AUGUSTA, Maine — Nearly one month after voters supported expanding Maine’s medical marijuana law, members of a task force began debating how best to help sick patients get easier access to the drug without threatening public safety or creating a bureaucratic nightmare.
The new law, which nearly 60 percent of Maine voters approved, allows qualified individuals to set up medical marijuana dispensaries that would be licensed by the state.
The ballot initiative also directs Maine government to issue identification cards to people who are legally allowed to use the drug and expands the list of ailments for which doctors could recommend medical marijuana.
But members of a task force said Tuesday that aspects of the new law could be problematic for law enforcement as well as the bureaucrats charged with overseeing distribution of a drug that remains illegal under federal law.
“This bill is not drafted in sync with other Maine statutes, and I am concerned about that,” said Attorney General Janet Mills, a member of the panel charged by Gov. John Baldacci with implementing the new law.
Several other panel members acknowledged that that law will need tweaking when the Legislature returns in January, but they cautioned against attempting to reopen debate over the core issue given the strong showing at the polls.
“I think our mandate is clear. The people have spoken,” said John McElwee, a retired District Court judge and former drug court judge. “I think we have to fashion something that gets this to the people that need it.”
Maine voters first approved the use of medical marijuana in 1999. That law allowed individuals who receive a doctor’s recommendation to possess up to 2.5 ounces of the drug and to grow up to six plants.
Critics argued, however, that the original law did not provide users with a legal route for obtaining pot, thereby forcing those unable to grow it themselves to buy it from drug dealers.
The new law calls for the establishment of nonprofit, board-governed dispensaries where qualified patients or their designated caregivers could purchase marijuana. The dispensaries, which have been approved in four other states, also will be licensed to grow marijuana for qualified patients.
But panel members said the law contains glaring holes, especially in the areas of confidentiality and quality control of marijuana grown by the licensed dispensaries.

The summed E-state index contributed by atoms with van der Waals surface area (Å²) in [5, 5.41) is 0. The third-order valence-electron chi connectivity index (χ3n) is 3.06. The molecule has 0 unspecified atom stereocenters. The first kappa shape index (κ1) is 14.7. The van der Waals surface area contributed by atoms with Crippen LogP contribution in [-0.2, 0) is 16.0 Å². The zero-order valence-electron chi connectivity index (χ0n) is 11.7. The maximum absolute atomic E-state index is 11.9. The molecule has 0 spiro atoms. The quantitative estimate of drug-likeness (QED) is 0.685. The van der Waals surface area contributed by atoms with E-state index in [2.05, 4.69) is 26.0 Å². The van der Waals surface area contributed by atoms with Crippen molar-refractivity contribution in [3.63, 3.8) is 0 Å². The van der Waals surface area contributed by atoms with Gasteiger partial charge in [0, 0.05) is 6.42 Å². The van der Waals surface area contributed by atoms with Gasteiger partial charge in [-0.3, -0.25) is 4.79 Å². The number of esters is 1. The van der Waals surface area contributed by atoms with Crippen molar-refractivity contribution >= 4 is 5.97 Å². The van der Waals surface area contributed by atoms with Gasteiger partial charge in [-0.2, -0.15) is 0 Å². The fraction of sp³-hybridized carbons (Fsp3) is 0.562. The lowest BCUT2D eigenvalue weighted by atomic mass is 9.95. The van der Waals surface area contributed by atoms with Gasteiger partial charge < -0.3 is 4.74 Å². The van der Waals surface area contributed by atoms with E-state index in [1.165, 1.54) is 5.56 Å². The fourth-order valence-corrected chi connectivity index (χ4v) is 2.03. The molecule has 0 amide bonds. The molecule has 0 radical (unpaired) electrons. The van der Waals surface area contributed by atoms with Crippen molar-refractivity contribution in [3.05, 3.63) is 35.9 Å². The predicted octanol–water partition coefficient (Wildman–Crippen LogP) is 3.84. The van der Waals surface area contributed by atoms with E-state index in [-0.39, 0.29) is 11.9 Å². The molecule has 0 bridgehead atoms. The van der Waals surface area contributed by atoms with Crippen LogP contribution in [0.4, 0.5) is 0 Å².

Commissioner Anne Jordan of the Department of Public Safety said that the locations of dispensaries would be kept secret from police departments under the ballot initiative. Jordan questioned how officers could confirm the claims of someone who insists they are growing or transporting pot for a legal dispensary.
The existing law does not preclude municipalities from passing local ordinances banning dispensaries within certain zones. But because of the confidentiality requirements, local officials would be unable to find out whether any dispensaries are located within town limits.
Gordon Smith, executive vice president of the Maine Medical Association, said that unlike drugs regulated by the Food and Drug Administration, there is no way for physicians to guarantee the quality of medical marijuana. Smith also warned that many doctors may be unwilling to recommend medical marijuana to patients if the law is perceived as being flawed.
But Dan Walker, an attorney representing the group behind the recent medical marijuana initiative, said none of the issues discussed Tuesday was necessarily new or insurmountable. Walker pointed out that California, Colorado, New Mexico and Rhode Island all have some form of dispensary system.
New Mexico’s law, in particular, could serve as a valuable template for the task force as it works to implement the new system in Maine, he said.
Faith Benedetti, a former program coordinator of Dayspring AIDS Support Services, said she has met many severely ill patients for whom medical marijuana has made all the difference by helping them sleep, eat and ease chronic ailments. Benedetti said she hopes the panel will find a way to shorten the potential 30-day wait in the current bill, which could be a long and painful delay for someone suffering from serious illness.
“There are real people who are waiting for us to make these decisions in a way that is going to be sensible and helpful to them,” she said.
The panel is expected to meet at least two more times before the Legislature convenes next month. Lawmakers will have 45 days to amend the law.